In 2001 the President of the Prussian Cultural Heritage Foundation, Klaus-Dieter Lehmann, added the idea of Masterplan III to bring the museums for ethnology , East Asian and Indian art as well as for European cultures , which had been relocated to Dahlem since the Second World War , back to the city center resided in the 1920s. As part of the new building of the Humboldt Forum with the external design of the former Berlin Palace on the Schlossplatz adjacent to Museum Island, there are now plans to create a cultural center here with the forum as a museum and an "agora" as an event space for representative occasions: According to the plans, in addition to the collections of non-European cultures, it is to accommodate the Berlin Central Library and part of the science history collections of the Humboldt University .

According to the Prussian Cultural Heritage Foundation, the implementation of the three master plans will make Museum Island the world's largest universal museum for world art and world cultures. However, the financing of the new picture gallery and the reconstruction of the city palace is still open, as a budgetary decision by the Bundestag is missing. The cost of building the Humboldt Forum / Berlin Palace was initially given as 670 million euros. In addition to the use of taxpayers' money, both mixed financing from donations and the issue of so-called "lock shares" and (partial) financing by private investors are under discussion. According to plans from 2007, 480 million euros are sufficient for a slimmed-down version, and private investors should be completely dispensed with.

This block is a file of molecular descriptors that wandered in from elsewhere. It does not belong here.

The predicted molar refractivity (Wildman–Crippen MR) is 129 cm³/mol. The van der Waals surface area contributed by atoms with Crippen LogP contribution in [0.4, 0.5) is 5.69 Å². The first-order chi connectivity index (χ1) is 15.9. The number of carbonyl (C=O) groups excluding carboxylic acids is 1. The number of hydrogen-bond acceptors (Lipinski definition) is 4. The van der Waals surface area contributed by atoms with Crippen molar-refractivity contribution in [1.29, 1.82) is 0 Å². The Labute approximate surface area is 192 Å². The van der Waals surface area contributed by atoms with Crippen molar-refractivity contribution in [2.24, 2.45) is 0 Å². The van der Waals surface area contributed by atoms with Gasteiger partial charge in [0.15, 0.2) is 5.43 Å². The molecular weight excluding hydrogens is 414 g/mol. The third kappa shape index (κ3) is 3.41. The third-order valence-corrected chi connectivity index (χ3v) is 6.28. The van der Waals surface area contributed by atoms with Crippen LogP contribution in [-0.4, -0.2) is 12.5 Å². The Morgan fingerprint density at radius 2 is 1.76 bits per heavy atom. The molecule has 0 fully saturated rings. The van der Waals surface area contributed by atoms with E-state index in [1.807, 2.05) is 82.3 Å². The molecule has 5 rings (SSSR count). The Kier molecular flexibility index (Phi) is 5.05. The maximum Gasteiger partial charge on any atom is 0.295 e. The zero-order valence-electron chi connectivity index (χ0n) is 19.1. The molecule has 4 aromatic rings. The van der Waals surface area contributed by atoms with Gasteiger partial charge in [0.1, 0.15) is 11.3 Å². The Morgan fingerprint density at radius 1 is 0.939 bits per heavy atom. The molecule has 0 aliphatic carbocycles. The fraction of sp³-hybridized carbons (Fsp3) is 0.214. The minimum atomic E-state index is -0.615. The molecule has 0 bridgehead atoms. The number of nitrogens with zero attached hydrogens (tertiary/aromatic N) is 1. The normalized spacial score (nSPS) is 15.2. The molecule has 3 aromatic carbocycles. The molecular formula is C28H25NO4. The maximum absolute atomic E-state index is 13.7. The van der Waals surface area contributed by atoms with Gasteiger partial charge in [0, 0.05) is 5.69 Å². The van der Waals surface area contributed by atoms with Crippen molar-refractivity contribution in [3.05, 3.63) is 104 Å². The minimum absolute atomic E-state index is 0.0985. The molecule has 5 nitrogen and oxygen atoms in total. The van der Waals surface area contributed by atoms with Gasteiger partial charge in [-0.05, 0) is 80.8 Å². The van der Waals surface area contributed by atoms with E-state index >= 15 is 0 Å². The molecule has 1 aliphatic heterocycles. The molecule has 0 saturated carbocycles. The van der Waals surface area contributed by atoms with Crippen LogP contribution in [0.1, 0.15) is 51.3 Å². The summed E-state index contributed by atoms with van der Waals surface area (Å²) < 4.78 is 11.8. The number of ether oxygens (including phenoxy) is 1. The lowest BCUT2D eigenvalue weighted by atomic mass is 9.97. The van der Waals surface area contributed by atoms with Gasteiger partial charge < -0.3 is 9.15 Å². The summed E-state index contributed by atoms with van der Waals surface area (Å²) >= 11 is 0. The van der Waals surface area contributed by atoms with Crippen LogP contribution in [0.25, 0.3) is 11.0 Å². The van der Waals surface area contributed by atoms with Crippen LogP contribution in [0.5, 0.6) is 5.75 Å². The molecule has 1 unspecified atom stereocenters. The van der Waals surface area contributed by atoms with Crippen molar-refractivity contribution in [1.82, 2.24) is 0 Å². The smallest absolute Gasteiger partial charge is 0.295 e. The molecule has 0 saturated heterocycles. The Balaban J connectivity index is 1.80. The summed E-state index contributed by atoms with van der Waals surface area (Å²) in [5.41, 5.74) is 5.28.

The Alte Nationalgalerie was reopened on December 2, 2001 after extensive renovation. The Bode Museum was also completely restored by the end of 2005 and officially reopened on October 17, 2006, the renovated Neues Museum then followed when it reopened on October 16, 2009. The Altes Museum was completely renovated until 2011 while it was still in operation. The Pergamon Museum has been renovated in sections since 2008 and added a fourth wing in the form of a glass transverse bar on the Kupfergraben. The new James Simon Gallery opened on July 12, 2019. There were lively public discussions in connection with the planning for the picture gallery and a spatial approach to the sculpture collection in the Bode Museum.

The costs for the already completed and planned measures of the Museum Island master plan (excluding the construction of the Humboldt Forum) were originally estimated at around one billion euros, today the total cost is estimated at around 1.5 billion euros: for the Bode Museum around 150 million euros, the New Museum around 295 million euros, the Old Museum around 74 million euros and the Pergamon Museum around 523 million euros. The federal government bears the costs of implementing the master plan.